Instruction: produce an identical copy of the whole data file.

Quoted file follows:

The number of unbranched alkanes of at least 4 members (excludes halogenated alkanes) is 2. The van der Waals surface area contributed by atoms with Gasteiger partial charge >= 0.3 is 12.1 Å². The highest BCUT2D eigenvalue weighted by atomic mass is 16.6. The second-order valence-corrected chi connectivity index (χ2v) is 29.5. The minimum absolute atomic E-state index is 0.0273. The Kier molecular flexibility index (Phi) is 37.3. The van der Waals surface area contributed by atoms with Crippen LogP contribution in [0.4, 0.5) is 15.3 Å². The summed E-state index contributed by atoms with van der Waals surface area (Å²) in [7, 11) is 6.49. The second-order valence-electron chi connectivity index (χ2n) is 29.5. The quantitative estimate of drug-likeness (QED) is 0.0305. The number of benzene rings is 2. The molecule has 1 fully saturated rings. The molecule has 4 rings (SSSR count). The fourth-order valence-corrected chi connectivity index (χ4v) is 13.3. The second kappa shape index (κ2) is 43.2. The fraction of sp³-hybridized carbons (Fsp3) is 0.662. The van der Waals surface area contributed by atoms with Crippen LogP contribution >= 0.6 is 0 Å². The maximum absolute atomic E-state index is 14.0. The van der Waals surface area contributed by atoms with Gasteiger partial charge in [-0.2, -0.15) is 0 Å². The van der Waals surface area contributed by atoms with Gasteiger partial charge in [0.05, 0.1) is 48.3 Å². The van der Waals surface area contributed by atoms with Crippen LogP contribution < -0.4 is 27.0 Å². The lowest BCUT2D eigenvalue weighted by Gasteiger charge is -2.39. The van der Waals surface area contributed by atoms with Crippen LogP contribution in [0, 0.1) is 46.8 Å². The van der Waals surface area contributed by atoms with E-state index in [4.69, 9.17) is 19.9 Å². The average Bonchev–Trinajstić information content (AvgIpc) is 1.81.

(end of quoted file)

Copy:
The number of unbranched alkanes of at least 4 members (excludes halogenated alkanes) is 2. The van der Waals surface area contributed by atoms with Gasteiger partial charge >= 0.3 is 12.1 Å². The highest BCUT2D eigenvalue weighted by atomic mass is 16.6. The second-order valence-corrected chi connectivity index (χ2v) is 29.5. The minimum absolute atomic E-state index is 0.0273. The Kier molecular flexibility index (Phi) is 37.3. The van der Waals surface area contributed by atoms with Crippen LogP contribution in [0.4, 0.5) is 15.3 Å². The summed E-state index contributed by atoms with van der Waals surface area (Å²) in [7, 11) is 6.49. The second-order valence-electron chi connectivity index (χ2n) is 29.5. The quantitative estimate of drug-likeness (QED) is 0.0305. The number of benzene rings is 2. The molecule has 1 fully saturated rings. The molecule has 4 rings (SSSR count). The fourth-order valence-corrected chi connectivity index (χ4v) is 13.3. The second kappa shape index (κ2) is 43.2. The fraction of sp³-hybridized carbons (Fsp3) is 0.662. The van der Waals surface area contributed by atoms with Crippen LogP contribution >= 0.6 is 0 Å². The maximum absolute atomic E-state index is 14.0. The van der Waals surface area contributed by atoms with Gasteiger partial charge in [-0.2, -0.15) is 0 Å². The van der Waals surface area contributed by atoms with Gasteiger partial charge in [0.05, 0.1) is 48.3 Å². The van der Waals surface area contributed by atoms with Crippen LogP contribution < -0.4 is 27.0 Å². The lowest BCUT2D eigenvalue weighted by Gasteiger charge is -2.39. The van der Waals surface area contributed by atoms with Crippen LogP contribution in [0, 0.1) is 46.8 Å². The van der Waals surface area contributed by atoms with E-state index in [4.69, 9.17) is 19.9 Å². The average Bonchev–Trinajstić information content (AvgIpc) is 1.81.